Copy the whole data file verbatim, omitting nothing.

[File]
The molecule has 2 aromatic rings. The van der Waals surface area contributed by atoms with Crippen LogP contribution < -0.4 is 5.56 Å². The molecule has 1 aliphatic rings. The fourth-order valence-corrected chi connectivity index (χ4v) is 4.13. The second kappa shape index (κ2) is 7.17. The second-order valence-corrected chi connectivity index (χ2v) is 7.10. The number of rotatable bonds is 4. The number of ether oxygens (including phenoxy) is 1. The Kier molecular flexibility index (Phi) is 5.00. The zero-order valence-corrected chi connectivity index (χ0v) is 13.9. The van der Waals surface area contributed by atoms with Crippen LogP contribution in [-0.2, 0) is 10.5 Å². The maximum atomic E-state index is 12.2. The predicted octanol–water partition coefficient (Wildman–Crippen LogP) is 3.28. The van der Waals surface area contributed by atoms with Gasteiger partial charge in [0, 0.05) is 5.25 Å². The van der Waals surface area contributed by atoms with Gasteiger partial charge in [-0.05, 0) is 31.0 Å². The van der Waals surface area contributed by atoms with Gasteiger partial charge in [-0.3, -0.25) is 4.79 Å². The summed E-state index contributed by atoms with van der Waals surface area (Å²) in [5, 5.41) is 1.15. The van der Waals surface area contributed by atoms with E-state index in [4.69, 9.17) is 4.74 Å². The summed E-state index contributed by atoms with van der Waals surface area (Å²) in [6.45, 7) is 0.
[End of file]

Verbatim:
The molecule has 2 aromatic rings. The van der Waals surface area contributed by atoms with Crippen LogP contribution < -0.4 is 5.56 Å². The molecule has 1 aliphatic rings. The fourth-order valence-corrected chi connectivity index (χ4v) is 4.13. The second kappa shape index (κ2) is 7.17. The second-order valence-corrected chi connectivity index (χ2v) is 7.10. The number of rotatable bonds is 4. The number of ether oxygens (including phenoxy) is 1. The Kier molecular flexibility index (Phi) is 5.00. The zero-order valence-corrected chi connectivity index (χ0v) is 13.9. The van der Waals surface area contributed by atoms with Crippen LogP contribution in [-0.2, 0) is 10.5 Å². The maximum atomic E-state index is 12.2. The predicted octanol–water partition coefficient (Wildman–Crippen LogP) is 3.28. The van der Waals surface area contributed by atoms with Gasteiger partial charge in [0, 0.05) is 5.25 Å². The van der Waals surface area contributed by atoms with Gasteiger partial charge in [-0.05, 0) is 31.0 Å². The van der Waals surface area contributed by atoms with Gasteiger partial charge in [-0.3, -0.25) is 4.79 Å². The summed E-state index contributed by atoms with van der Waals surface area (Å²) in [5, 5.41) is 1.15. The van der Waals surface area contributed by atoms with E-state index in [4.69, 9.17) is 4.74 Å². The summed E-state index contributed by atoms with van der Waals surface area (Å²) in [6.45, 7) is 0.